One strategy to increase emotional intelligence is to observe behavior in other people. I have found two places that I enjoy watching behaviors in people. One is in films and the other is at airports. Movies and television are a good place for me to identify behaviors that I recognize in myself. It seems that behaviors are often exaggerated for effect. This helps me identify how people react under pressure. Then I can practice identifying behavior triggers that might affect me. I notice that I get uncomfortable in awkward or tense situations. My wife can always tell if I am getting nervous. If she is holding my hand, I heat up and she has to let go.
I also get fidgety and if I am watching television at home, I sometimes get up and go to the refrigerator for a drink which always elicits a laugh from her. It seems that the place I usually feel the most uncomfortable is during sitcoms or romantic comedy’s where the guy is making a fool of himself. Hugh Grant always makes me nervous because of his halting and nervous style. His stuttering in awkward moments can have an immediate impact on me. Over the past several weeks, I have made a conscious effort to pay attention to my feelings and reactions in movies and I have become more aware of my feelings and therefore am more able to manage how I react.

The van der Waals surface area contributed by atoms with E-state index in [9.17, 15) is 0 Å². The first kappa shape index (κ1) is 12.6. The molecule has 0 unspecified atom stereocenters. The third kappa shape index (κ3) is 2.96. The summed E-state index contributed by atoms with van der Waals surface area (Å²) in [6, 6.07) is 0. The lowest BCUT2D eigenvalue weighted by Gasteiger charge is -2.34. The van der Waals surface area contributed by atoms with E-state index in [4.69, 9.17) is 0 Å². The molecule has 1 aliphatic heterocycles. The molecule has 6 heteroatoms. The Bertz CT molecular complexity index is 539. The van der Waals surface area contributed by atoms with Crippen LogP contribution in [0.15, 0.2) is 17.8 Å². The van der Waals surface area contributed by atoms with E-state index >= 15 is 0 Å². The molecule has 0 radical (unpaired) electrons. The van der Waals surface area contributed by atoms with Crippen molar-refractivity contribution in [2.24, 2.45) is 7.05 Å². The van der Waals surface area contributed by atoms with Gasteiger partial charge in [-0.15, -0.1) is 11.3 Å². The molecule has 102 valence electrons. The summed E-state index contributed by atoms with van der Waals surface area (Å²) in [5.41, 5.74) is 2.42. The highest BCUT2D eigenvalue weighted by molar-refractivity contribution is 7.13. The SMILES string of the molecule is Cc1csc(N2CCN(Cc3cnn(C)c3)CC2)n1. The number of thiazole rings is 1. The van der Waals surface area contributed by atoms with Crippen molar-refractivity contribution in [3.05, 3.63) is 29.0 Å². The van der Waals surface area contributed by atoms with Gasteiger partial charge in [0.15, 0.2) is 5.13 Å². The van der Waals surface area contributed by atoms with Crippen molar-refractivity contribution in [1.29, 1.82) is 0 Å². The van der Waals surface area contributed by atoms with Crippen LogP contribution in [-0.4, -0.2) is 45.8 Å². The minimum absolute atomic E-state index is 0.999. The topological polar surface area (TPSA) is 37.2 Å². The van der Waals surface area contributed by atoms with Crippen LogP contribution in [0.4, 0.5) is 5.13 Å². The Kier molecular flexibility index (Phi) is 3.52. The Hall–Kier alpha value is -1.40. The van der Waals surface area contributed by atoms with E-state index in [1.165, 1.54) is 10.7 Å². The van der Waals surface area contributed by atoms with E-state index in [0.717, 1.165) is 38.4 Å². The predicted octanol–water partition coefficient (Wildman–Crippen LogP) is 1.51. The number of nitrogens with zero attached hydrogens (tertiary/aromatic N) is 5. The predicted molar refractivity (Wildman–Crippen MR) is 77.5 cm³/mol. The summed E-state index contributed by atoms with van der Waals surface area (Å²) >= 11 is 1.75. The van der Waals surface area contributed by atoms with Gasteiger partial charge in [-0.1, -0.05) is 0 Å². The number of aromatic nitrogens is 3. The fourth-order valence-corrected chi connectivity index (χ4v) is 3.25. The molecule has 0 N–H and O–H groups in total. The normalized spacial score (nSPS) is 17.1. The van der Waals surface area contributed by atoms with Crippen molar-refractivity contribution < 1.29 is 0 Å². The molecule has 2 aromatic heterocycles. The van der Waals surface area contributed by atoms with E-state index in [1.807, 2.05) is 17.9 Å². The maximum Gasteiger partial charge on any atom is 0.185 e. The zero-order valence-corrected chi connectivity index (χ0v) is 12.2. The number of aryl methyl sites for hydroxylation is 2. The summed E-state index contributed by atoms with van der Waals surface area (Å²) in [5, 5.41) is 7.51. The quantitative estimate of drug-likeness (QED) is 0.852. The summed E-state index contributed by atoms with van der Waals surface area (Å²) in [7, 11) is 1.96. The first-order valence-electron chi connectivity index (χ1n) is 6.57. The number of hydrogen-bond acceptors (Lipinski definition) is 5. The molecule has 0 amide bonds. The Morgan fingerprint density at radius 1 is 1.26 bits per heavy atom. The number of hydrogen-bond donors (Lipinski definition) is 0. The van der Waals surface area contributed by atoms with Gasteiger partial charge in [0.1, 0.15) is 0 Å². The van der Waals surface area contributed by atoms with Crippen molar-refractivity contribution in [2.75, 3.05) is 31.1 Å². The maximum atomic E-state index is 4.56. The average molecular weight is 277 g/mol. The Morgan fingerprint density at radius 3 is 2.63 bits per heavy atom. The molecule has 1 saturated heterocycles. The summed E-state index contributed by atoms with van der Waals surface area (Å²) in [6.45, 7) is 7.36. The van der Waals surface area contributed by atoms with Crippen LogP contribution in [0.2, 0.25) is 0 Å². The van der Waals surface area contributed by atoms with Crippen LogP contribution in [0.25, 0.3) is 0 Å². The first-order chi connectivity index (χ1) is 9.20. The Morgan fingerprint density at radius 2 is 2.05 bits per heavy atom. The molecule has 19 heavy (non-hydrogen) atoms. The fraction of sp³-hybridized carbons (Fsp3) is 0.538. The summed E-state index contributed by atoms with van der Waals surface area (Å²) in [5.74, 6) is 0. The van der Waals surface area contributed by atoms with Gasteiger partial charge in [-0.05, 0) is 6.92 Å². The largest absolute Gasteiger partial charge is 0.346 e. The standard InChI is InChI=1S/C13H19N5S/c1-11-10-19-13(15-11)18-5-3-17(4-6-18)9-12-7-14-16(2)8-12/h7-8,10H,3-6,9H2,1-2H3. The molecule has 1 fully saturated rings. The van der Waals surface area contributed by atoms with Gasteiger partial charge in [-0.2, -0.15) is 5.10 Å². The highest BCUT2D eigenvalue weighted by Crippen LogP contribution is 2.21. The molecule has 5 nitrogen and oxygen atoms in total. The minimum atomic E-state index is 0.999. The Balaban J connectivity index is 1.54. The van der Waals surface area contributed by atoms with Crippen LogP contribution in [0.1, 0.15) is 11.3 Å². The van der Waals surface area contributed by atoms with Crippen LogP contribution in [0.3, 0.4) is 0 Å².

Another place I like to watch people is at the airport. This is a great place to observe people under stress. Two weeks ago just after I had taken my emotional intelligence assessment, I traveled to Houston to conduct training for one of my clients. On my way home to Las Vegas, I was getting ready to board the plane. The customer service representative taking our boarding passes stopped a couple in front of me and told them that their carry-on was too large and would have to be checked. The man became irate and began shouting expletives. He said that he travels all the time with no problem carrying his bag on. He had gone into a full-blown emotional hijack. The representative was adamant that he must leave the bag at the end of the jet-way. He continued down the jet-way swearing and proceeded to board the plane with his luggage ignoring the direction he had been given. This couple was assigned the seat right behind me. The man was visibly upset. His wife was consoling him and I heard him say, “I have to calm down”. I was pretty disgusted with his behavior. I really wanted to tell him what I thought. Instead I suggested that he take deep slow breaths, which is one of the best ways to regain control of emotions. Oxygen helps fight the chemicals that flood our system when “fight or flight” kicks in. The more I observe people, the more I become aware of my own feelings increasing my ability to manage my emotions.